Has technology outpaced our ability to prevent or decrease cybercrime?
The idea that credit card information, and even our identity, can be stolen is nothing new. The level of sophistication by which our personally identifiable information (PII) can be compromised is new.
Links in emails, tweets, posts and online advertising may contain malware that helps cybercriminals infiltrate networks and access data. Furthermore, the prevalence of subcontractors or third-party vendors in the business world increases the risk of a data breach.
This is not simply a problem for corporate America. The majority of data breaches happen to companies of 100 employees or less. Small businesses and individuals alike should be proactive in protecting data and personal information.
The U.S. Government has sought to increase awareness through a campaign called “Stop.Think.Connect” launched in 2010 by the Department of Homeland Security.
In summary, the three tips suggest:
Stop: Keep your software, web browser and operating system current.
Think: Use long and strong passwords plus security questions when offered.
Connect: When in doubt, throw it out. Do not open a link in an email, tweet, post or online advertising if you are unsure about the source.
In other words, think before you click!
The Target Data Breach
On December 18, 2013, KrebsOnSecurity first reported the data breach at Target.
Cybercriminals from Eastern European and Russia breached Target’s U.S. point of sale (POS) devices in December 2013, stealing the credit card numbers of 40 million shoppers and the PII of an additional 70 million shoppers, totaling 110 million shoppers.
Target provided its third-party vendor in Pennsylvania, a heating, ventilation and air conditioning (HVAC) company, open access to its network in order to do maintenance on systems in their stores. This cost-saving measure is typical in the retail industry for maintaining the proper temperature in stores.
The cybercriminals infiltrated Target’s network via malware-laced emails sent to employees at the HVAC vendor in Pennsylvania, then installed malware into the POS devices and then began doing data drops to locations in Florida and Brazil. From there, the cyberattackers accessed the data and sold what they could on the black market for a hefty profit.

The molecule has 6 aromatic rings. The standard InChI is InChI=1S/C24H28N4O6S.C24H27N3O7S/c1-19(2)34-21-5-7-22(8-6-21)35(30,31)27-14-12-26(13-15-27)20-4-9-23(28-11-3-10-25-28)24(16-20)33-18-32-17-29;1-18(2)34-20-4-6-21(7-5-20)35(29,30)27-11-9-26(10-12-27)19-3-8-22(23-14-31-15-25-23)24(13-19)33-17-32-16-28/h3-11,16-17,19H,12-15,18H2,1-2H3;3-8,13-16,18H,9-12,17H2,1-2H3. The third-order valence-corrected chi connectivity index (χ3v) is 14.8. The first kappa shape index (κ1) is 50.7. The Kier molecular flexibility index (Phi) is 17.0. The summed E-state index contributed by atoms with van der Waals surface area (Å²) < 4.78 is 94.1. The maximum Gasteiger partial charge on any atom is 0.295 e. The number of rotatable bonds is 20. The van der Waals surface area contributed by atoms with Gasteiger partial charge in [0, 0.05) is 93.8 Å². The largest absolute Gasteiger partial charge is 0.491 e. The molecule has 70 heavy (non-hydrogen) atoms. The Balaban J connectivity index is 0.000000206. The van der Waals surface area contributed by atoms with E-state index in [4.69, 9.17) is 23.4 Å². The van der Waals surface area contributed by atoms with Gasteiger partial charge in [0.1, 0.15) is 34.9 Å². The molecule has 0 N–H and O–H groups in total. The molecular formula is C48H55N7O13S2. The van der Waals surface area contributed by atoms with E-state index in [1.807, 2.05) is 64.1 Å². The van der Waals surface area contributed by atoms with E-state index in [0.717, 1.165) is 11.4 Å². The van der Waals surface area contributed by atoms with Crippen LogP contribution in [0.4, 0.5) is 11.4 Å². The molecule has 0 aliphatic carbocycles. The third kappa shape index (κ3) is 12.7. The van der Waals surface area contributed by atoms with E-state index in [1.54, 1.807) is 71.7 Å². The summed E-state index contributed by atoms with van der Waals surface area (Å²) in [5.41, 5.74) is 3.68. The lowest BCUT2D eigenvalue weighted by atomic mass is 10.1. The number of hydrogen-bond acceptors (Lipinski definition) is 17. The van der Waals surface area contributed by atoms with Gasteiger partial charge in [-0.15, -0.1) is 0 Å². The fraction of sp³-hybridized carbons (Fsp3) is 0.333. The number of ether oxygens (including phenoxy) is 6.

How do you react to this story?
First, it is worth noting that businesses typically grant vendors access to their networks for various functions.
Second, these vendors can have data either hacked directly from them or they can be a gateway into a larger data pool, as in the Target breach.
Third, Target was viewed as having a good, secure network.
Fourth, Target was, in essence, a victim of the hackers as well.
To date, the cost of the Target data breach is $236 million with a reported $90 million in insurance payments and a consistent drop in share prices.
The story of how and why Target was hacked illustrates that a data breach, large or small, may be prevented or decreased with a bit of vigilance and common sense. It also shows us that even after taking proper security measures, outside vendors, which are used by most businesses, may become a gateway for hackers to access our data.
After the Target debacle, changes began taking place in the United States. New laws were enacted, new insurance policy wordings were drafted and consumers began to take a closer look at where they shop and how they pay.
There is something to be said about our American resilience. We learn from disasters or high profile cases, we pause, we take notice, we make the necessary adjustments—then we get on with our lives.
So, are we overly concerned about cybercrime? Will our concern pass once we sort out our cybersecurity action plans?
For those people who’ve been victims of identity theft, it will take more time to recover than for those of us who’ve had our credit card information compromised. The actual damage or harm to victims of a data breach is usually inconvenience, and perhaps emotional distress.
Those profiting from a data breach are the hackers as well as counsel defending insurance companies from the lawsuits that arise. The biggest loser is the entity that has been hacked, particularly if they do not have cyber insurance to help alleviate some of the cost.
For those of us using online transactions, here are10 tips for preventing cybercrime:
1. Review your receipts.
2. Reset your passwords.
3. Review your bank statements.
4. Be vigilant and notify your bank of any unauthorized transactions.
5. Request a replacement card if you find unauthorized transactions.
6. Report illicit transactions within 60 days to avoid paying more than the $50 limited liability amount.
7. Monitor your transactions online if you used your card during a period when hackers were active.
8. Call the credit card issuer and report anything suspicious.
9. Contact one of the three major credit bureaus to establish a free fraud alert on your account if you see unauthorized transactions.
10. Order a free copy of your credit report annually from each of the three credit bureaus and be vigilant when reviewing them and report any discrepancies.
If you follow these tips, you will less likely become a victim of cybercrime.
Keep in mind that cybercrime is big business and growing every day. It is said that there are two groups: those of us who have been hacked and those of us who will be hacked. The alarming reality is that you may not be aware of cybercrime until it is too late.
Are you taking steps to protect yourself and your business from cybercrime?